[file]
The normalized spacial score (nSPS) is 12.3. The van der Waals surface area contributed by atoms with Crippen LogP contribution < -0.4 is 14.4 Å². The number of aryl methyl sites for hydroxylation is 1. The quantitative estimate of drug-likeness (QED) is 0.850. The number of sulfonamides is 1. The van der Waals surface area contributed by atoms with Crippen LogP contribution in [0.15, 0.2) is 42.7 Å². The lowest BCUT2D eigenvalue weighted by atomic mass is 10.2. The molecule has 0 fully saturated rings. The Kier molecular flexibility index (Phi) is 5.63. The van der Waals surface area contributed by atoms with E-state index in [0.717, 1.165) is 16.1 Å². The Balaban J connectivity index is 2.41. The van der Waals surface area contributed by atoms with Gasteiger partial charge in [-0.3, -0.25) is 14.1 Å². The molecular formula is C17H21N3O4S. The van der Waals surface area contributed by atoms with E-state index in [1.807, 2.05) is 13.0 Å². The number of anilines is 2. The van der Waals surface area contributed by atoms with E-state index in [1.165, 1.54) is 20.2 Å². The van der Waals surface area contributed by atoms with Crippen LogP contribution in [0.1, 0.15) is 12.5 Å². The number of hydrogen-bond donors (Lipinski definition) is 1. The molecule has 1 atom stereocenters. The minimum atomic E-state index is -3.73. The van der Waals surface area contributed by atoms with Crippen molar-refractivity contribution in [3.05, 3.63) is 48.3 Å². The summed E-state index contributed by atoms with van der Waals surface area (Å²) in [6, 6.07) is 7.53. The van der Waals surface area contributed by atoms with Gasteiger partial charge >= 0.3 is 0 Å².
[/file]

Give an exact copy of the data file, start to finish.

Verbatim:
The normalized spacial score (nSPS) is 12.3. The van der Waals surface area contributed by atoms with Crippen LogP contribution < -0.4 is 14.4 Å². The number of aryl methyl sites for hydroxylation is 1. The quantitative estimate of drug-likeness (QED) is 0.850. The number of sulfonamides is 1. The van der Waals surface area contributed by atoms with Crippen LogP contribution in [0.15, 0.2) is 42.7 Å². The lowest BCUT2D eigenvalue weighted by atomic mass is 10.2. The molecule has 0 fully saturated rings. The Kier molecular flexibility index (Phi) is 5.63. The van der Waals surface area contributed by atoms with E-state index in [0.717, 1.165) is 16.1 Å². The Balaban J connectivity index is 2.41. The van der Waals surface area contributed by atoms with Gasteiger partial charge in [-0.3, -0.25) is 14.1 Å². The molecular formula is C17H21N3O4S. The van der Waals surface area contributed by atoms with E-state index in [1.807, 2.05) is 13.0 Å². The number of anilines is 2. The van der Waals surface area contributed by atoms with E-state index in [1.165, 1.54) is 20.2 Å². The van der Waals surface area contributed by atoms with Crippen LogP contribution in [0.1, 0.15) is 12.5 Å². The number of hydrogen-bond donors (Lipinski definition) is 1. The molecule has 1 atom stereocenters. The minimum atomic E-state index is -3.73. The van der Waals surface area contributed by atoms with Crippen molar-refractivity contribution in [3.05, 3.63) is 48.3 Å². The summed E-state index contributed by atoms with van der Waals surface area (Å²) in [6, 6.07) is 7.53. The van der Waals surface area contributed by atoms with Gasteiger partial charge >= 0.3 is 0 Å².